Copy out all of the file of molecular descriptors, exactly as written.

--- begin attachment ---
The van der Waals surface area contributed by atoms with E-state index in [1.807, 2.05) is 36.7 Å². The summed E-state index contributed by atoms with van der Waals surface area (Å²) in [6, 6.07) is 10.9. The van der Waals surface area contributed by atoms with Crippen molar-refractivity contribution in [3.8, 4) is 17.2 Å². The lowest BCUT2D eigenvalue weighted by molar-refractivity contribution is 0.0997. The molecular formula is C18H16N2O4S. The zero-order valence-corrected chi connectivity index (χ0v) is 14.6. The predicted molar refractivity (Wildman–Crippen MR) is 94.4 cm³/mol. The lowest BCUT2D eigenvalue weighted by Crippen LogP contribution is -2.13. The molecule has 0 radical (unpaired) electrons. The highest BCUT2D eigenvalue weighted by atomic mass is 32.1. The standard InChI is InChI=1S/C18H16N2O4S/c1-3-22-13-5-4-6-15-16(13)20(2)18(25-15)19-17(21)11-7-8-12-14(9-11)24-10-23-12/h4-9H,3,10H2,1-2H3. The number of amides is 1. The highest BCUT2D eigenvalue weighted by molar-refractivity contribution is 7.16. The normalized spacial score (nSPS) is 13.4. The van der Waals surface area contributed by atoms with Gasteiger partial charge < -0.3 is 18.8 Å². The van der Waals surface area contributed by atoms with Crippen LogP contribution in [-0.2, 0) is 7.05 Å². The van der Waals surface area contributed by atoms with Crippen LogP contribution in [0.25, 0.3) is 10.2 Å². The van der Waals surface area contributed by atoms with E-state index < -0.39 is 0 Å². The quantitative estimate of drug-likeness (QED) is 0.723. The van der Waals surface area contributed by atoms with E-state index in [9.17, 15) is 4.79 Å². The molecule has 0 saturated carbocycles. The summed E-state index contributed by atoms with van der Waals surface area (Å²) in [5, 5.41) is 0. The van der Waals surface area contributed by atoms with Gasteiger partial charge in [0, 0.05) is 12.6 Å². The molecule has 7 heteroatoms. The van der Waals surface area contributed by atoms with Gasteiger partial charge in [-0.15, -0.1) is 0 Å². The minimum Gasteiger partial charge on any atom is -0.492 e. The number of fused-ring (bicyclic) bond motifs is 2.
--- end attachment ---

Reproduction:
The van der Waals surface area contributed by atoms with E-state index in [1.807, 2.05) is 36.7 Å². The summed E-state index contributed by atoms with van der Waals surface area (Å²) in [6, 6.07) is 10.9. The van der Waals surface area contributed by atoms with Crippen molar-refractivity contribution in [3.8, 4) is 17.2 Å². The lowest BCUT2D eigenvalue weighted by molar-refractivity contribution is 0.0997. The molecular formula is C18H16N2O4S. The zero-order valence-corrected chi connectivity index (χ0v) is 14.6. The predicted molar refractivity (Wildman–Crippen MR) is 94.4 cm³/mol. The lowest BCUT2D eigenvalue weighted by Crippen LogP contribution is -2.13. The molecule has 0 radical (unpaired) electrons. The highest BCUT2D eigenvalue weighted by atomic mass is 32.1. The standard InChI is InChI=1S/C18H16N2O4S/c1-3-22-13-5-4-6-15-16(13)20(2)18(25-15)19-17(21)11-7-8-12-14(9-11)24-10-23-12/h4-9H,3,10H2,1-2H3. The number of amides is 1. The highest BCUT2D eigenvalue weighted by molar-refractivity contribution is 7.16. The normalized spacial score (nSPS) is 13.4. The van der Waals surface area contributed by atoms with Gasteiger partial charge < -0.3 is 18.8 Å². The van der Waals surface area contributed by atoms with Crippen LogP contribution in [-0.2, 0) is 7.05 Å². The van der Waals surface area contributed by atoms with Crippen LogP contribution in [0.25, 0.3) is 10.2 Å². The van der Waals surface area contributed by atoms with E-state index < -0.39 is 0 Å². The quantitative estimate of drug-likeness (QED) is 0.723. The van der Waals surface area contributed by atoms with E-state index in [9.17, 15) is 4.79 Å². The molecule has 0 saturated carbocycles. The summed E-state index contributed by atoms with van der Waals surface area (Å²) in [5, 5.41) is 0. The van der Waals surface area contributed by atoms with Gasteiger partial charge in [0, 0.05) is 12.6 Å². The molecule has 7 heteroatoms. The van der Waals surface area contributed by atoms with Gasteiger partial charge in [-0.15, -0.1) is 0 Å². The minimum Gasteiger partial charge on any atom is -0.492 e. The number of fused-ring (bicyclic) bond motifs is 2.